Lil Uzi Vert’s ‘Eternal Atake’ lacks identity


Illustration by Alexandria Moore.

After nearly two years of teasing, Lil Uzi Vert released his highly anticipated album, “Eternal Atake,” on March 6. While Uzi still does what he does best, the album ultimately fails to live up to its hype. 

“Eternal Atake” does not deviate from the typical Uzi material. For the majority of the album, he raps about his cars, wealth and relationships. The album starts strong with “Baby Pluto,” an energetic intro with a catchy hook. Unfortunately, not all of the album keeps up with that energy and effort. 

Other songs like “Silly Watch” and “POP” are almost painful to listen to. The beats are some of the best on the album, but Uzi’s lyrics are overly repetitive and his voice is drowned behind the heavy bassline.

One thing that is constant throughout the album is the production. Every track is well-produced and each beat has a unique quality. “You Better Move,” produced by Brandon Finessin, samples sounds from a 1995 computer game, “3D Pinball for Windows – Space Cadet.” The beat recaptures Uzi’s obsession with the unusual synths and sounds that make his music unique.

The production does not save the entire album, though. Songs like “Chrome Heart Tags” and “Bigger Than Life” ultimately feel misplaced among the album’s loose themes. The songs also tend to drag on, which doesn’t help matters.

The album lacks a real identity and shows little effort to create one. “P2” samples Uzi’s “XO Tour Llif3” and attempts to replicate the success it had. The drums are the same and the melody is hardly unchanged. It feels like a cheap stab at trying to make a hit and lacks the originality that made “XO Tour Llif3” successful.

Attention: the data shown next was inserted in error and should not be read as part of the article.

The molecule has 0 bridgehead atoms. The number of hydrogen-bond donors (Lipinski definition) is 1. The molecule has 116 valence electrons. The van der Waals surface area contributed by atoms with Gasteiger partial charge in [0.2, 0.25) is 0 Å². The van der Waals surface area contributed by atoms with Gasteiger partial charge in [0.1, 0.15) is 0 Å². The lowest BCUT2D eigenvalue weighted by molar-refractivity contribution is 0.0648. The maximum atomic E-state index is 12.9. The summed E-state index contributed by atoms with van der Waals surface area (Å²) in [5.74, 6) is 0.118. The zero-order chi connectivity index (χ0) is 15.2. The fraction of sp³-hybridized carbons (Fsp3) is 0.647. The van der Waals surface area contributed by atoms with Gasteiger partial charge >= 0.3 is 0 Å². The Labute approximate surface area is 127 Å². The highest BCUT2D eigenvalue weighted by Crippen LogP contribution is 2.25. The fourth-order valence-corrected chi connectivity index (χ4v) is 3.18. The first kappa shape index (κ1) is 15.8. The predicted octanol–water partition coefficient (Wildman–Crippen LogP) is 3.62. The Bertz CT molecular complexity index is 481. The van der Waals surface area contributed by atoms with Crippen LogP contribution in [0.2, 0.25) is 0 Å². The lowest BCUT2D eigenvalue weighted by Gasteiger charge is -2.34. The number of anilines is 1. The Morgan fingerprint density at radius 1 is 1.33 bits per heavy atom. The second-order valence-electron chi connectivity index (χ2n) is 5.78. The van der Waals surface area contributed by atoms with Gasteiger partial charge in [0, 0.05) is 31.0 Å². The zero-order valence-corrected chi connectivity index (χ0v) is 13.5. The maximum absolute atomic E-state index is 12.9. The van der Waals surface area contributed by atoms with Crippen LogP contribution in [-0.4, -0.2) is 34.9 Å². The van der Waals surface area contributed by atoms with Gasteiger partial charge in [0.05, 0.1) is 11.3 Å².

On March 13, Uzi released a deluxe version of  “Eternal Atake.” The extension adds 14 songs and gives 43 minutes of extra music. This brings the entire album to a hefty amount of 32 songs. The extension is titled “LUV vs. The World 2” and serves as a sequel to Uzi’s 2016 album “Lil Uzi vs. The World.” 

This extension adds more life to the album. It features artists that the original tracks desperately needed. While the first 18 tracks have only one feature, the deluxe version adds nine features with high profile artists like 21 Savage, Future and Gunna.

Not only does the deluxe version add features, but Uzi also shines on his own more than he did before. Uzi seems to naturally flow on “Moon Relate” and “Trap This Way,” arguably his most original tracks on the entire album.

Still, while the deluxe version adds great tracks, it confuses the identity of “Eternal Atake” even more. It seems like Uzi dumped whatever music he could onto the one album fans had been eagerly waiting for. 

To Uzi fans, “Eternal Atake” gives them music they wanted for years. However, “Eternal Atake” lacks cohesion and does not live up to the creative masterpiece it was meant to be. When you consider that the album stretches to almost two hours of meaningless music, it becomes old very quickly.